So it happens that most of us start our first jobs and get quickly overwhelmed. How do these senior engineers explain these concepts with such grace? Harnessing the complicated abstract concepts and delivering them so concisely and without hesitation? We explore the answer to this question below.
The Secret to Being an Effective Communicator
When reviewing at some of my most popular youtube videos, such as this one (also below) explaining the difference between two AWS services, I came to an exciting conclusion. I realized that the videos that tended to do best on my channel leveraged real life examples thoroughly to explain the technical concepts.
Not in the sense of a magical fairy tale story, but of a practical examples related to the topic at hand. In my most popular videos, I started approaching the topic not by defining the concept itself, but by giving a relatable example that one can relate to.
We humans are social creatures. We love storytelling. Reaching back to our neanderthal ancestry, stories were one of the many ways cultures were formed. Our brains are hard wired to get engaged and captivated by stories. Leveraging this innate tendency to have higher engagement levels during stories, we can more effectively explain concepts, including software concepts.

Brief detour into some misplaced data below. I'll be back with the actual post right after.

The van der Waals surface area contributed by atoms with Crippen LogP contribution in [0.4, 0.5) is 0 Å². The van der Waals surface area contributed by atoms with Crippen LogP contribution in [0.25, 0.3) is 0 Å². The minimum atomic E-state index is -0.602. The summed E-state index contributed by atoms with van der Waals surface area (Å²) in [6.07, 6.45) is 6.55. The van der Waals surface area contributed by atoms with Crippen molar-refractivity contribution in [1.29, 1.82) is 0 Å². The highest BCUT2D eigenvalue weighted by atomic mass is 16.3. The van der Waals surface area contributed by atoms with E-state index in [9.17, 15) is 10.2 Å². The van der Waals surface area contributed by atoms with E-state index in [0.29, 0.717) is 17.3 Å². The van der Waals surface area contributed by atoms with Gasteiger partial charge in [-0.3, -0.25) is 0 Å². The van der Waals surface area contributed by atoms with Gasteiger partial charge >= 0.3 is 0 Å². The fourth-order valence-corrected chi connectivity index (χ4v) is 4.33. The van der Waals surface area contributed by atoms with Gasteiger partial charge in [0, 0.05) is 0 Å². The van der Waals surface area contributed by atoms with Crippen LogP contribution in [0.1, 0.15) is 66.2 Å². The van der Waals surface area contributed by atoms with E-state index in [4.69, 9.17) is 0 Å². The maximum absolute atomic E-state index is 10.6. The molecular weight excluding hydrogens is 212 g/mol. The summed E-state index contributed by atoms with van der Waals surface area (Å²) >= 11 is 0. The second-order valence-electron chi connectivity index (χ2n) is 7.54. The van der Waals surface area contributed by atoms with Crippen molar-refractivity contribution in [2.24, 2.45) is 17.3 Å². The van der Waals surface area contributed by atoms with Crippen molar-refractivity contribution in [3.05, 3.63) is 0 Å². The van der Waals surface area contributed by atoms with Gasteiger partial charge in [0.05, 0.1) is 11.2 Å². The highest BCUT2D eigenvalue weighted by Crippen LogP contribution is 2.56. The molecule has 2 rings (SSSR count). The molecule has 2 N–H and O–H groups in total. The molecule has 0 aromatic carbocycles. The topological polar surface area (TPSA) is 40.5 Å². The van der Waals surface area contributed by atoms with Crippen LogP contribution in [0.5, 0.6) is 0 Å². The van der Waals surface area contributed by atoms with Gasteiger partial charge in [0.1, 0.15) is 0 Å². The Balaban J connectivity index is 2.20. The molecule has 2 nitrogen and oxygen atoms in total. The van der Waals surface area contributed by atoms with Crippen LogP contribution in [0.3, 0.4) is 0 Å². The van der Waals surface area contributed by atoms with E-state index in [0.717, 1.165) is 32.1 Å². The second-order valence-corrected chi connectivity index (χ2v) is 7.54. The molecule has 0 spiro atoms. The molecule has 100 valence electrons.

Lets take an example.
In one of my popular videos, I explain the concept of Pub-Sub–a common distributed system pattern. It consists of two actors – The Publisher (or the one who broadcasts a message out into the void, usually related to a certain topic), and The Subscriber (the one who is on the receiving end of this relationship, and who wants to get notified when changes occur).
These two roles seem straightforward, but what do they actually mean? Why is this important, and why should I care?
It may not be immediately clear just by having information being thrown at you, but by leveraging storytelling through an example, we can start to see the advantages.
The way I explained it in my youtube video includes visual aids relating to an example of a Credit Card transaction processing system. Now Imagine we have two parties, the person that owns a system that is responsible for providing CRUD apis to transactions, and stores them durably in a data store. In a Service Oriented Architecture world, we may call this the CreditCardTransactionService.